Victor Motta, Associate Professor of Finance and researcher at SKEMA Business School, is particularly interested in studying gender issues within the context of microfinance. He tells us more about his work, what surprised him the most and how his research is impacting society.

Could you tell us more about your field of research and particularly your research on gender balance at the top management echelons?

A large part of my research is in the area of empirical development economics. I am particularly interested in studying gender issues within the context of microfinance, financial inclusion and small and medium-sized enterprises (SMEs), as recent empirical evidence indicates that women-owned SMEs are less likely to have access to finance and have lower performance as well. Part of my research seeks to understand the mechanisms through which women-owned SMEs are more severely affected. Another strand of my research focuses on gender and financial inclusion, defined as having access to affordable formal financial services, using the World Bank Global Findex Database.

What results surprised you the most?

Worldwide, women are still less likely to own a bank account, save and have access to borrowing instruments, although the gender gap has been declining since 2011. In Brazil, for instance, conditional cash transfer programs, such as the Programa Bolsa Família, were critical to provide access to financial intermediation to women and vulnerable households.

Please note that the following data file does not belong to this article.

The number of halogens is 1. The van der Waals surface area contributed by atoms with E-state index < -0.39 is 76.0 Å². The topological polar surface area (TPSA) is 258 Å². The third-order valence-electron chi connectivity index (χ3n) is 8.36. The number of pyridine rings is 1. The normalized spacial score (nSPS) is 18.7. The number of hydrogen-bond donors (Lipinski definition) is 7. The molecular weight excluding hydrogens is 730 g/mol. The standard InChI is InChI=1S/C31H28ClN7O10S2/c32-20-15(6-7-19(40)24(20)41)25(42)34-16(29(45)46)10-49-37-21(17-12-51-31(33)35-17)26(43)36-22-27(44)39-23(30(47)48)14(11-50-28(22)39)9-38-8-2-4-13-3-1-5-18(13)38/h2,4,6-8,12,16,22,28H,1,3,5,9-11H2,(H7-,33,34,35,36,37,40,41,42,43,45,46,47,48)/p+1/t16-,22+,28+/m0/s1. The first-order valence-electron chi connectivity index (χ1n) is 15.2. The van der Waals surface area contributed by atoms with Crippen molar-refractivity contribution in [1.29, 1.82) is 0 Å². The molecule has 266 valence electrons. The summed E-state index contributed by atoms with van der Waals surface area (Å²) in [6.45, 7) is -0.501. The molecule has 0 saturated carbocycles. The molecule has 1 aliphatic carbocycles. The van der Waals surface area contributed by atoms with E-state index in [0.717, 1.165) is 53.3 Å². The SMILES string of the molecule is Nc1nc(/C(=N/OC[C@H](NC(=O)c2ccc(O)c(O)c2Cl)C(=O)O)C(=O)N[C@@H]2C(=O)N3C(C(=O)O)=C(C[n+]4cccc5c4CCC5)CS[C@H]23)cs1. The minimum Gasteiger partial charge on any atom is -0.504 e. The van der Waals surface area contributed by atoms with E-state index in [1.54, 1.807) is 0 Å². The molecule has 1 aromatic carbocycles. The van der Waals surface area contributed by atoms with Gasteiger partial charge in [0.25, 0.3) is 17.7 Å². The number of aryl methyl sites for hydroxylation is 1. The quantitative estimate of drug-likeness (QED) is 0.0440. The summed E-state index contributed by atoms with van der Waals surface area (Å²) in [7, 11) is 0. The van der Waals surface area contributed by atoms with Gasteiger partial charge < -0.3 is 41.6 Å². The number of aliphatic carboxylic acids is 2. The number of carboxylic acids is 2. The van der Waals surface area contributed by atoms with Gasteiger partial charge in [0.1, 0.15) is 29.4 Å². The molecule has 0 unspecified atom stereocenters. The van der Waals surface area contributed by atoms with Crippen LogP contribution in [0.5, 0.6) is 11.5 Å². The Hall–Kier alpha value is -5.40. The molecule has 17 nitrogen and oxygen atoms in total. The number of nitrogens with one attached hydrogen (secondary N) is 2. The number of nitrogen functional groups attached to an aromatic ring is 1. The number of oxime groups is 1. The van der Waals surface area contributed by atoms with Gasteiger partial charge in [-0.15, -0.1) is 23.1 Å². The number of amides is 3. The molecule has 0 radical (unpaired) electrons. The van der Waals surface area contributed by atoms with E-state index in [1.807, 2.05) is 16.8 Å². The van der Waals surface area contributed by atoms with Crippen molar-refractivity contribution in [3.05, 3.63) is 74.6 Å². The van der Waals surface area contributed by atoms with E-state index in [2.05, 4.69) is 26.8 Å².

What is the research you are currently carrying out?

I have currently been working on several projects related to gender issues, from estimating the impact of board diversity (including both gender and racial composition of Board of Directors) on the financial performance of microfinance institutions and community development financial institutions to women’s health, domestic violence and women’s labor market participation and understanding gender differences in financial inclusion. More specifically on financial inclusion, I have been interested in understanding the role of digital financial technologies, such as mobile money, to mitigate gender disparities in accessing financial services.

How does this study impact society at large?

Digital technology alone is not enough to increase financial inclusion. For women to disproportionally benefit from digital financial services, future research needs to target issues on both physical infrastructure, such as reliable electricity and mobile networks, as people will be less likely to use digital payments if network outages are persistent. Financial infrastructure, including an adequate payments system and digital platforms, is also needed. However, technology and infrastructure are only part of the picture. To ensure that women benefit from digital financial services, future research should target regulation issues as well as consumer protection safeguards. It is also important to examine the determinants of access to the digital technology needed to use these services. Finally, financial services should be tailored to the needs of disadvantaged groups, such as women, low-income households and first-time users who may have low financial education skills.

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